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HIV Test May Show Which Drugs Work Best

January 8, 2007

An experimental HIV drug-resistance test can detect even very small amounts of resistant HIV strains, ones that could eventually cause treatment complications or failure, a new study suggests. Such a test could help physicians predict the best treatment option from the outset, reduce treatment costs, and potentially curb a patient's infectiousness.

Current analyses are able to detect resistant strains only if they represent a significant proportion circulating in the patient's blood.

Dr. Feng Gao and Duke University colleagues helped to develop the test and publish proof of its accuracy and sensitivity. Duke is currently seeking to patent and, ultimately, market the test. But the test still needs proof it positively affects treatment outcomes.

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"A lot of questions are still unanswered, but it's an important step forward," said Dr. Peter Leone, a physician at University of North Carolina-Chapel Hill and medical director of the state's HIV prevention branch. If successful, a more sensitive resistance test could "improve the odds that the first course of treatment is going to be successful," he said.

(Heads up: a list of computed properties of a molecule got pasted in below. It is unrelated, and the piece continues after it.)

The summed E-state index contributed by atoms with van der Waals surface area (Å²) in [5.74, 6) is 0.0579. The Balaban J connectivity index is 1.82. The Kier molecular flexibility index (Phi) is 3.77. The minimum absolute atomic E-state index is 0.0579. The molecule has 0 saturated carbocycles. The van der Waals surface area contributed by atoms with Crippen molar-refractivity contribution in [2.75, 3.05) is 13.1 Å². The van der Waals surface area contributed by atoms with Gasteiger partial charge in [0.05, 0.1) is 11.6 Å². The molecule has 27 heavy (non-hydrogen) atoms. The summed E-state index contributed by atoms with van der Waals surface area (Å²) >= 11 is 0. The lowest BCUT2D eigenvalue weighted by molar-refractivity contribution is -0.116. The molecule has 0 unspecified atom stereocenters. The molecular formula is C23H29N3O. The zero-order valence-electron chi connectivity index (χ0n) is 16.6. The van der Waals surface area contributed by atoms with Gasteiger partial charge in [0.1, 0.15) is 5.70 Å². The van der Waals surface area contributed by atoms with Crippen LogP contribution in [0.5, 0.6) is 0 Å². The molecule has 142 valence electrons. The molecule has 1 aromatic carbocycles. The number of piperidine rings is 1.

The documentation of drug-resistant HIV strains infecting treatment-naive patients has garnered federal government support for making routine viral-resistance testing a standard of care. The government's recommendation, effective last year, means most private and public health insurers will cover resistance testing. The tests can cost from several hundred dollars to $1,000 or more.

The full report, "Detection of Minor Drug-Resistant Populations by Parallel Allele-Specific Sequencing," was published in the advance online Nature Methods (2007;doi:10.1038/nmeth995).

Back to other news for January 8, 2007

Adapted from:
Orlando Sentinel
01.08.07; Jean P. Fisher




This article was provided by CDC National Prevention Information Network. It is a part of the publication CDC HIV/Hepatitis/STD/TB Prevention News Update.
 

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